From years of trying to find the right person to write adequately about our exhibition designs, I know how difficult it is to describe the design of a room with words. In my opinion, the writer needs to accomplish three things:
- clearly state what is there to be seen
- explain in easy words how it is done
- and then you might suggest the overall impression or athmosphere it creates – but be careful with! I personally hate to be told what I am supposed to experience
I drove a bunch of clearly talented writers nuts, because I felt they were always starting with point number three, didn´t understand what the clearly brilliant strokes were in number two and as for number one, that seemed to be the most difficult task of all. I hate to upset people, so I started writing them myself. Not because I was a better writer, but, at least, I knew what I wanted to be told.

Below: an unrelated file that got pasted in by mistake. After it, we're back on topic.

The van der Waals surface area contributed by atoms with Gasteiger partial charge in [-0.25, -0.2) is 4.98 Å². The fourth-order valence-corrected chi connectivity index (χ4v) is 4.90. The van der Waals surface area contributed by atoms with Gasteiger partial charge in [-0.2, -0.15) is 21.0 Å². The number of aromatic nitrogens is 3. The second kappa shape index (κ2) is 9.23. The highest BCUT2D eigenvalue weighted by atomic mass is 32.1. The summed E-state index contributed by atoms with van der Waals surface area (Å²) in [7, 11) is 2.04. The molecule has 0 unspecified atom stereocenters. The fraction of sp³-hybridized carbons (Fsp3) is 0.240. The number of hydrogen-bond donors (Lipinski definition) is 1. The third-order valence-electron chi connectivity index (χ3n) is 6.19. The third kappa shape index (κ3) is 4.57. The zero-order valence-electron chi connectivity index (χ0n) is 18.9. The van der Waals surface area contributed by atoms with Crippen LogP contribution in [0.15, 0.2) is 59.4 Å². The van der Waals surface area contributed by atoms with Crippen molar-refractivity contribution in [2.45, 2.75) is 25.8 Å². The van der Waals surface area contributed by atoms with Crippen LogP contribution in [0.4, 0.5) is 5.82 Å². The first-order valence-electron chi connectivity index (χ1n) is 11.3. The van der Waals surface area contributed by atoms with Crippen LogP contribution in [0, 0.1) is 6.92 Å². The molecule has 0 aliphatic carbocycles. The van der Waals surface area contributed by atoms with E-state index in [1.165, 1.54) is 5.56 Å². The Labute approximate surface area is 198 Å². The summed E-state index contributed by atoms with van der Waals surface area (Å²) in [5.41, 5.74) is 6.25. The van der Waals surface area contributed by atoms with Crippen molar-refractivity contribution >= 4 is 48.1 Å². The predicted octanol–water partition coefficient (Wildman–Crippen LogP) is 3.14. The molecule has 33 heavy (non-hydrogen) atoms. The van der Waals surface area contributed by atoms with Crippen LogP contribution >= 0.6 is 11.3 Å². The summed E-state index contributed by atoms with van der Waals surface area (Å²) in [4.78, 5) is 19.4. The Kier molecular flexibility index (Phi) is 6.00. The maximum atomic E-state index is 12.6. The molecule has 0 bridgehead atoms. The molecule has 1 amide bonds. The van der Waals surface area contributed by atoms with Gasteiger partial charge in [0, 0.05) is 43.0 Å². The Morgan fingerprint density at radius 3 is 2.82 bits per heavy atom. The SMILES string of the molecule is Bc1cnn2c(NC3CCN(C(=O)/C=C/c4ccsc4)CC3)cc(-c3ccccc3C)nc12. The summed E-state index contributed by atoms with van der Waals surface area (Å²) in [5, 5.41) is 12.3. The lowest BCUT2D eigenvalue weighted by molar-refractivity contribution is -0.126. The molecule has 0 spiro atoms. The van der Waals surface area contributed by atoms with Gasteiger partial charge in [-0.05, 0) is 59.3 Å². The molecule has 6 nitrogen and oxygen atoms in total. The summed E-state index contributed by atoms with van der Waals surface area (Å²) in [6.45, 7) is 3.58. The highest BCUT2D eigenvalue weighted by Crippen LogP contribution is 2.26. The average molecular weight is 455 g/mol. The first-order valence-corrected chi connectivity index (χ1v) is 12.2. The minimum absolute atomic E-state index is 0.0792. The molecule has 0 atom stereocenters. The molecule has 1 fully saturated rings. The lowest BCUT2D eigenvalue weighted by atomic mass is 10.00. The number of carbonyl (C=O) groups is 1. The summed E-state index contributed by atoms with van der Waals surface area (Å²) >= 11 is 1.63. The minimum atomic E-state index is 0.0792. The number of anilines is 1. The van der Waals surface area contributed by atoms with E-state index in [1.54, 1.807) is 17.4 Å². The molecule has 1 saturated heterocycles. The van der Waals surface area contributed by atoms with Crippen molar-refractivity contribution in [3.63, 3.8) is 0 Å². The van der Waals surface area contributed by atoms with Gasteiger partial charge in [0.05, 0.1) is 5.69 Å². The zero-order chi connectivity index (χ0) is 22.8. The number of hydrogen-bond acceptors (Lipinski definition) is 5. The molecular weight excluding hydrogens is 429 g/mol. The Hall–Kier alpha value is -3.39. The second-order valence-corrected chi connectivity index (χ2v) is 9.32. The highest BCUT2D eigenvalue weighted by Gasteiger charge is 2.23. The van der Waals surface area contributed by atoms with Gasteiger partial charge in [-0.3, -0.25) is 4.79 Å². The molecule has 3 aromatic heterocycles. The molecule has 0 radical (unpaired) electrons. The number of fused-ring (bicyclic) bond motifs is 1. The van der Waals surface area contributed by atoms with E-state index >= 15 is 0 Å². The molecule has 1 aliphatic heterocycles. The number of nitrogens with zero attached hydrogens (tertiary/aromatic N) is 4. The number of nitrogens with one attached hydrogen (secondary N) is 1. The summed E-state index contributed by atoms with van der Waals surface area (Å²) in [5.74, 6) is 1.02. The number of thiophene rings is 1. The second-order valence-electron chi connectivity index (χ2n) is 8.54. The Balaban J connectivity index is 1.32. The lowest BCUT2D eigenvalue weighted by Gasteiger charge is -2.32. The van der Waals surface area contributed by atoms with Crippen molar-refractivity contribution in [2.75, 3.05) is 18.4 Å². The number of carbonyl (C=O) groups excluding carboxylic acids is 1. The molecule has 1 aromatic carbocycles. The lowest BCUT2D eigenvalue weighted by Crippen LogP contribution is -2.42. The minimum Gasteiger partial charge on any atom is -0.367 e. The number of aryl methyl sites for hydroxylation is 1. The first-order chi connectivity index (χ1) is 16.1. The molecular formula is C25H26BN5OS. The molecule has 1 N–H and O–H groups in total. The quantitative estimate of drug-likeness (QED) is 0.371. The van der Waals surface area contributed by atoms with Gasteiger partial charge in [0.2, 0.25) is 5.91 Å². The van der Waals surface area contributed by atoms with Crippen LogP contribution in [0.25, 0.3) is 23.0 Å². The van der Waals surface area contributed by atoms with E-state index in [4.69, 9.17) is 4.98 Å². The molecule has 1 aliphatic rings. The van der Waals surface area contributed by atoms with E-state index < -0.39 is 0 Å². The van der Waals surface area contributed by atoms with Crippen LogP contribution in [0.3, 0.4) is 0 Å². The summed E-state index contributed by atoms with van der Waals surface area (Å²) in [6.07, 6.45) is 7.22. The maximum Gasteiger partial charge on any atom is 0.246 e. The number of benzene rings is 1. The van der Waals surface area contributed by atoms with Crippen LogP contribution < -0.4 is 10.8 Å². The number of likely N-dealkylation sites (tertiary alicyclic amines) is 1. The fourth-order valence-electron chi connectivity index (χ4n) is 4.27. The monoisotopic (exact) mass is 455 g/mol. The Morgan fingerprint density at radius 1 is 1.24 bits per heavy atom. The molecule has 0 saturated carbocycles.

While writing a lenghty text about two Pasolini exhibitions of ours, I realized that indeed, words were quite a difficult and awkward tool compared to images to accomplish point one. This is why, when the next occasion arose and we were asked to contribute a text about the scenography of Jews 45/90, an exhibition in the Jewish Museum Munich for the catalogue, I set out to find a new form to “write” about our rooms.
And now I won´t attempt in words to describe this new form, but show you, simple as that:
The visual essay was first published in the catalogue accompanying an exhibition in the Jewish Museum Munich.